Manufacturing jobs are even less likely to come back if Biden really is as committed to working with allies as he constantly claims to be. In the first three years of the Trump presidency, the U.S. merchandise trade deficit with the European Union boomed (though it seems to have settled back in the first nine months of 2020). The Europeans won’t want to give up those gains. More importantly, the EU has embarked on an aggressive program of regulation to hobble U.S. technology giants such as Amazon, Apple, Facebook, Google, and Microsoft. European Competition Commissioner Margrethe Vestager has expressed alarm that the coronavirus pandemic “showed how dependent we are on U.S. corporations.”
Biden will have a tough time building “a united front of U.S. allies and partners to confront China” when European countries and even Australia are lining up to regulate and fine the companies of some of Biden’s most committed campaign donors. Even America’s closest security partner, the United Kingdom, had to be dragged kicking and screaming into banning Huawei from the country’s 5G networks. Biden is right when he says that “China can’t afford to ignore more than half the global economy,” represented by the world’s liberal democracies if they present a united front on “everything from the environment to labor, trade, technology, and transparency.” But it is little more than wishful thinking to believe that a Western world without Trump’s forcefulness on China will present a united front on these issues.
If Biden does decide to end the trade war with China, it will probably have little effect on shifting trans-Pacific supply chains, because China’s increasing domestic repression, hostility toward foreigners, and general unpredictability will be enough to keep companies away. When one of the country’s most loyal technology titans, Jack Ma, can have the $300 billion initial public offering of Ant Group (the fintech giant he founded) canceled at the last minute on Xi’s personal orders, foreign investors have to know that they don’t stand a chance. The listing of Ant Group on the Shanghai and Hong Kong stock exchanges was supposed to demonstrate the continuing strength of Chinese financial markets. Instead it showed the world that even Chinese national champions can’t risk offending the Communist Party.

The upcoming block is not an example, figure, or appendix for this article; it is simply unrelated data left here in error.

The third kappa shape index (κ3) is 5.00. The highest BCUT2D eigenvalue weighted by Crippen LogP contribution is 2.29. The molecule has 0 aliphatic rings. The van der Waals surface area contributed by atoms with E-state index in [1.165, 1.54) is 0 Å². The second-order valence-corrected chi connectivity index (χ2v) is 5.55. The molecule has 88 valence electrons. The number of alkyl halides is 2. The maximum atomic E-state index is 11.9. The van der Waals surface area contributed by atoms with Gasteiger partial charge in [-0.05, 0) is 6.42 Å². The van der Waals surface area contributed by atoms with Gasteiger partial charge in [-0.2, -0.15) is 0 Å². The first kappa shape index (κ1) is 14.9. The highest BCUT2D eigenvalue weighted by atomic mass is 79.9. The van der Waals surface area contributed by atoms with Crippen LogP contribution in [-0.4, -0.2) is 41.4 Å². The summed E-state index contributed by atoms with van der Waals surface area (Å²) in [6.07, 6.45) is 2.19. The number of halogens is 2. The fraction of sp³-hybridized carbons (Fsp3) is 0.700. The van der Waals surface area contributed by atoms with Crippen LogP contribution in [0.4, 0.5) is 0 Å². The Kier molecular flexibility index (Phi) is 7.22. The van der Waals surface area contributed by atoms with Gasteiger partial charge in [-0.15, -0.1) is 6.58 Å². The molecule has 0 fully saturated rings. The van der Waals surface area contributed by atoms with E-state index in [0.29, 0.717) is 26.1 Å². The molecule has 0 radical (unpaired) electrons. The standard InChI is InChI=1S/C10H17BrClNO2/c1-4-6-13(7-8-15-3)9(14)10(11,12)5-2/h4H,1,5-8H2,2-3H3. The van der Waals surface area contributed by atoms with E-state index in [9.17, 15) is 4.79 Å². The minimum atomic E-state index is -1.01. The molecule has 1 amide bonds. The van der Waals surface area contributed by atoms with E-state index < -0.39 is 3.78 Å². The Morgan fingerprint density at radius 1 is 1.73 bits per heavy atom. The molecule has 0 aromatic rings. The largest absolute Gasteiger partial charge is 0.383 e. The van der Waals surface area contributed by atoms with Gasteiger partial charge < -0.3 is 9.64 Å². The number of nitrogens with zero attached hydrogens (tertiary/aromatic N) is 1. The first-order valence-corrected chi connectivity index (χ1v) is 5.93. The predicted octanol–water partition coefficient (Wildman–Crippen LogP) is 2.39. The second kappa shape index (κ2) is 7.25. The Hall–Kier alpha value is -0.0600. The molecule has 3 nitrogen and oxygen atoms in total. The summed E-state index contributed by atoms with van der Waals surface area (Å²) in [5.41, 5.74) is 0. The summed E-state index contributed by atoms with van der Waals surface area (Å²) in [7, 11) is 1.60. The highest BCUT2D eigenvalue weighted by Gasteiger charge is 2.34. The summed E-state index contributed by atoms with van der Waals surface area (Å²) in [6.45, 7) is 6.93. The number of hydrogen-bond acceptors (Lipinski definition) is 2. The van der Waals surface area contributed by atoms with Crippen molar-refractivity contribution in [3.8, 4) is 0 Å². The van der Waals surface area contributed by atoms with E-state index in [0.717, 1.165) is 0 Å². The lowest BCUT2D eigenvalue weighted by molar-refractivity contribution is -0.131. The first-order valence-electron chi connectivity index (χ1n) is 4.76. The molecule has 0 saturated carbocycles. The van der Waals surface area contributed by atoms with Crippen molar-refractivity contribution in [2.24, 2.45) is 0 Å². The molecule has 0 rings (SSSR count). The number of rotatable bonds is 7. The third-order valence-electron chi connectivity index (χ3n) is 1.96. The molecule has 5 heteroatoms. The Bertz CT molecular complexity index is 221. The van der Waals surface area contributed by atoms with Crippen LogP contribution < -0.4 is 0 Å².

Such a febrile environment is ripe for disruption by the United States. Trump’s tech war on China is only about six months old, but it is already forcing decisive changes in Asian technology networks. South Korean and Taiwanese firms have fallen into line with U.S. policy and have begun cutting some of their cords to China, and Huawei is on the verge of collapse. China’s long-term strategy to build a domestic semiconductor industry is in shambles. Follow-on effects are likely in related industries such as artificial intelligence, cloud computing, and self-driving vehicles. China, which has long forced foreign firms to transfer technology as the price of entry into its domestic market, now faces the prospect that foreign firms will pass on the Chinese market in order to maintain access to the United States—and consequently keep their technologies to themselves.
It may be political anathema to admit it, but the United States doesn’t need a return of manufacturing jobs from China. It is much more important for the country to preserve its technology lead over China. Unlike his import tariffs with their flimsy legal basis, Trump’s China tech war was based on export licensing powers unambiguously vested in the executive branch by Congressional legislation. The president can add companies to the Entity List maintained by the Department of Commerce whenever it serves U.S. national security and foreign policy objectives. That’s all the authority Biden needs to keep the pressure on China. It might be nice if U.S. allies joined the effort, but it won’t be necessary. For all his internationalist rhetoric, Biden may ultimately discover that it’s easier to go it alone.